A new study from Brigham and Womens Hospital BWH reveals several new gene variants that are associated with how people living with chronic obstructive pulmonary disease COPD respond to inhaled bronchodilators. COPD is a progressive breathing disorder that limits airflow in the lungs. Bronchodilators are medicines used to alleviate respiratory disorder symptoms. The abstract for this meta-analysis study will be presented at the American Society of Human Genetics 2013 meeting, Oct. 22 to 26 in Boston.
One of the research goals was to identify single nucleotide polymorphisms SNPs associated with bronchodilator responsiveness BDR.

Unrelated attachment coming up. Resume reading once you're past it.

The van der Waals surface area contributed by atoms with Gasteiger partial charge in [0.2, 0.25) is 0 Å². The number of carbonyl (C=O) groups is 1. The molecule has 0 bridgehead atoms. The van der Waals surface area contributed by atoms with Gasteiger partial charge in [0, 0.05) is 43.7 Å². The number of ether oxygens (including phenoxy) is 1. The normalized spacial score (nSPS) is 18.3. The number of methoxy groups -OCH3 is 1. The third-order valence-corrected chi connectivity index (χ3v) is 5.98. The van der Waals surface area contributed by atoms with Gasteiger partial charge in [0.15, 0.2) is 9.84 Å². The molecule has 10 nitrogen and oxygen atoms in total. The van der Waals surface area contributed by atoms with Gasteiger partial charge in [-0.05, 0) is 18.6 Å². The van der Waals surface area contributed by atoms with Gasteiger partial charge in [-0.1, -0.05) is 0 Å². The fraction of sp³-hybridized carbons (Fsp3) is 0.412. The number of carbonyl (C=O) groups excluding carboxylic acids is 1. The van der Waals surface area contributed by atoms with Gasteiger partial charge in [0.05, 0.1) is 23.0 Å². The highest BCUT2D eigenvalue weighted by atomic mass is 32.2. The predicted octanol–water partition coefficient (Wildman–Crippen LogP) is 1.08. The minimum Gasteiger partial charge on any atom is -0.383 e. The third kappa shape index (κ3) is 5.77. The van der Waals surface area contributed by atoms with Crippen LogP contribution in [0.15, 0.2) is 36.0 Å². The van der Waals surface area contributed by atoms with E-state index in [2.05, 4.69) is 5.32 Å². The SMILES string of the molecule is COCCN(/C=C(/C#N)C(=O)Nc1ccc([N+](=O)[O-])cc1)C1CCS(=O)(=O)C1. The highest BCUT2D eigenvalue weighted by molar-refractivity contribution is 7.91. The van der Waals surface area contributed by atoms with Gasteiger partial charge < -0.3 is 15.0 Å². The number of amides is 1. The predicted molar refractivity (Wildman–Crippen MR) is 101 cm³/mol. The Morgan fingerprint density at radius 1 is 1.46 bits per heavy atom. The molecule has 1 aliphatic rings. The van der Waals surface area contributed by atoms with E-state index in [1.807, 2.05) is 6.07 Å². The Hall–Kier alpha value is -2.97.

“Identifying single nucleotide polymorphisms associated with bronchodilator responsiveness may reveal genetic pathways associated with the pathogenesis of COPD and may identify novel treatment methods,” said Megan Hardin, MD, BWH Channing Division of Network Medicine, lead study author.
The researchers used statistical methods to combine results from 5,789 Caucasian patients with moderate to severe COPD from four individual studies. The genotypes of over 700 African Americans with COPD were also analyzed.